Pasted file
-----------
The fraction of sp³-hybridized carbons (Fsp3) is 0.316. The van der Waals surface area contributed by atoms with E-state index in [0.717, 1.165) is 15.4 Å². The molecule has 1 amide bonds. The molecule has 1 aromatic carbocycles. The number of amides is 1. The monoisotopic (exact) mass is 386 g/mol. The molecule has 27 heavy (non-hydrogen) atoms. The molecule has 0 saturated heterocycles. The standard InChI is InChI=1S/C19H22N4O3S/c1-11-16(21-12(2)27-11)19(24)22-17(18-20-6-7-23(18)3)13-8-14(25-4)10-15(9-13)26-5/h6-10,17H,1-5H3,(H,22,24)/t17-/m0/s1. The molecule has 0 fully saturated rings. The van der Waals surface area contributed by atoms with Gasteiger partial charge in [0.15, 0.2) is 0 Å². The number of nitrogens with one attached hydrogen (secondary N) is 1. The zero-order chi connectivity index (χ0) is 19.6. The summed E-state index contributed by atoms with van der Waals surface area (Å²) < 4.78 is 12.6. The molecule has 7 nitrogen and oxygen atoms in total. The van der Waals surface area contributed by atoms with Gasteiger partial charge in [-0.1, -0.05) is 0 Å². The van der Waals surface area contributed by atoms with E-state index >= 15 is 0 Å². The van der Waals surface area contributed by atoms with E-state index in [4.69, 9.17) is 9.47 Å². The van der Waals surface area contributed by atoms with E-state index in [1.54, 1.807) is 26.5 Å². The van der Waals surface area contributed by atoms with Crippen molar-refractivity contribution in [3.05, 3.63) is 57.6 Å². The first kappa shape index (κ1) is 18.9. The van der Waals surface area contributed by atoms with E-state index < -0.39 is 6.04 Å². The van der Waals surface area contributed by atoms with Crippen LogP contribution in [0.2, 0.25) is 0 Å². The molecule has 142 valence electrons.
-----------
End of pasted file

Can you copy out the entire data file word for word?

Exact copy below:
The fraction of sp³-hybridized carbons (Fsp3) is 0.316. The van der Waals surface area contributed by atoms with E-state index in [0.717, 1.165) is 15.4 Å². The molecule has 1 amide bonds. The molecule has 1 aromatic carbocycles. The number of amides is 1. The monoisotopic (exact) mass is 386 g/mol. The molecule has 27 heavy (non-hydrogen) atoms. The molecule has 0 saturated heterocycles. The standard InChI is InChI=1S/C19H22N4O3S/c1-11-16(21-12(2)27-11)19(24)22-17(18-20-6-7-23(18)3)13-8-14(25-4)10-15(9-13)26-5/h6-10,17H,1-5H3,(H,22,24)/t17-/m0/s1. The molecule has 0 fully saturated rings. The van der Waals surface area contributed by atoms with Gasteiger partial charge in [0.15, 0.2) is 0 Å². The number of nitrogens with one attached hydrogen (secondary N) is 1. The zero-order chi connectivity index (χ0) is 19.6. The summed E-state index contributed by atoms with van der Waals surface area (Å²) < 4.78 is 12.6. The molecule has 7 nitrogen and oxygen atoms in total. The van der Waals surface area contributed by atoms with Gasteiger partial charge in [-0.1, -0.05) is 0 Å². The van der Waals surface area contributed by atoms with E-state index >= 15 is 0 Å². The van der Waals surface area contributed by atoms with E-state index in [4.69, 9.17) is 9.47 Å². The van der Waals surface area contributed by atoms with E-state index in [1.54, 1.807) is 26.5 Å². The van der Waals surface area contributed by atoms with Crippen molar-refractivity contribution in [3.05, 3.63) is 57.6 Å². The first kappa shape index (κ1) is 18.9. The van der Waals surface area contributed by atoms with E-state index < -0.39 is 6.04 Å². The van der Waals surface area contributed by atoms with Crippen LogP contribution in [0.2, 0.25) is 0 Å². The molecule has 142 valence electrons.